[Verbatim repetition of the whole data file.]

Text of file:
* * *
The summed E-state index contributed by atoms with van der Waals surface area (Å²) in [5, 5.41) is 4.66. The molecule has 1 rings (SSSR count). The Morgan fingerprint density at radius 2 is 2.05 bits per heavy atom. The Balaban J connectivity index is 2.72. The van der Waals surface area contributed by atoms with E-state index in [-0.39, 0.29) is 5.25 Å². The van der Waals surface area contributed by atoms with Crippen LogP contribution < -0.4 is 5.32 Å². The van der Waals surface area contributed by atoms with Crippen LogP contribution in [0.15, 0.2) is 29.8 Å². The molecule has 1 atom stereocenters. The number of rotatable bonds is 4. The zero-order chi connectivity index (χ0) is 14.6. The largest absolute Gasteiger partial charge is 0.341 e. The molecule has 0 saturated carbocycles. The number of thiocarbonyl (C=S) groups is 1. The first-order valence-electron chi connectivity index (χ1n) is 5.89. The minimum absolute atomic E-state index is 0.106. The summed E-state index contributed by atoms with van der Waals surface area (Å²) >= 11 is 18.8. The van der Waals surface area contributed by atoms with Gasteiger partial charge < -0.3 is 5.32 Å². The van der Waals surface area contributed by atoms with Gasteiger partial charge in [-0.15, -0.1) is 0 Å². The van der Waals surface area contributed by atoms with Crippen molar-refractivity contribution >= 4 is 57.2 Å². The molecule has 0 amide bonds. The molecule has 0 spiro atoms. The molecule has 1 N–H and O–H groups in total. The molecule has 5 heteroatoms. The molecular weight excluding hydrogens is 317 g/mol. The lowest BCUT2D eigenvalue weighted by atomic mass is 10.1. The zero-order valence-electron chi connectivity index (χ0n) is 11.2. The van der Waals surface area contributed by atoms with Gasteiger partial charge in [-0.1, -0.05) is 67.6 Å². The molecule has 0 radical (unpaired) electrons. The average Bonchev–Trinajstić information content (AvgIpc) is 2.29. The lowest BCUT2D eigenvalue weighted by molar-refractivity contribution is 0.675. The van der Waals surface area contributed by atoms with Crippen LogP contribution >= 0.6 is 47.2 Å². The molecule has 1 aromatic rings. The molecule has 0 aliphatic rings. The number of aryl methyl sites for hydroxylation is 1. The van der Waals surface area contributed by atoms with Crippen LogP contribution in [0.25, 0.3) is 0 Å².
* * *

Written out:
The summed E-state index contributed by atoms with van der Waals surface area (Å²) in [5, 5.41) is 4.66. The molecule has 1 rings (SSSR count). The Morgan fingerprint density at radius 2 is 2.05 bits per heavy atom. The Balaban J connectivity index is 2.72. The van der Waals surface area contributed by atoms with E-state index in [-0.39, 0.29) is 5.25 Å². The van der Waals surface area contributed by atoms with Crippen LogP contribution < -0.4 is 5.32 Å². The van der Waals surface area contributed by atoms with Crippen LogP contribution in [0.15, 0.2) is 29.8 Å². The molecule has 1 atom stereocenters. The number of rotatable bonds is 4. The zero-order chi connectivity index (χ0) is 14.6. The largest absolute Gasteiger partial charge is 0.341 e. The molecule has 0 saturated carbocycles. The number of thiocarbonyl (C=S) groups is 1. The first-order valence-electron chi connectivity index (χ1n) is 5.89. The minimum absolute atomic E-state index is 0.106. The summed E-state index contributed by atoms with van der Waals surface area (Å²) >= 11 is 18.8. The van der Waals surface area contributed by atoms with Gasteiger partial charge < -0.3 is 5.32 Å². The van der Waals surface area contributed by atoms with Gasteiger partial charge in [-0.15, -0.1) is 0 Å². The van der Waals surface area contributed by atoms with Crippen molar-refractivity contribution >= 4 is 57.2 Å². The molecule has 0 amide bonds. The molecule has 0 spiro atoms. The molecule has 1 N–H and O–H groups in total. The molecule has 5 heteroatoms. The molecular weight excluding hydrogens is 317 g/mol. The lowest BCUT2D eigenvalue weighted by atomic mass is 10.1. The zero-order valence-electron chi connectivity index (χ0n) is 11.2. The van der Waals surface area contributed by atoms with Gasteiger partial charge in [-0.1, -0.05) is 67.6 Å². The molecule has 0 radical (unpaired) electrons. The average Bonchev–Trinajstić information content (AvgIpc) is 2.29. The lowest BCUT2D eigenvalue weighted by molar-refractivity contribution is 0.675. The van der Waals surface area contributed by atoms with Crippen LogP contribution >= 0.6 is 47.2 Å². The molecule has 1 aromatic rings. The molecule has 0 aliphatic rings. The number of aryl methyl sites for hydroxylation is 1. The van der Waals surface area contributed by atoms with Crippen LogP contribution in [0.25, 0.3) is 0 Å².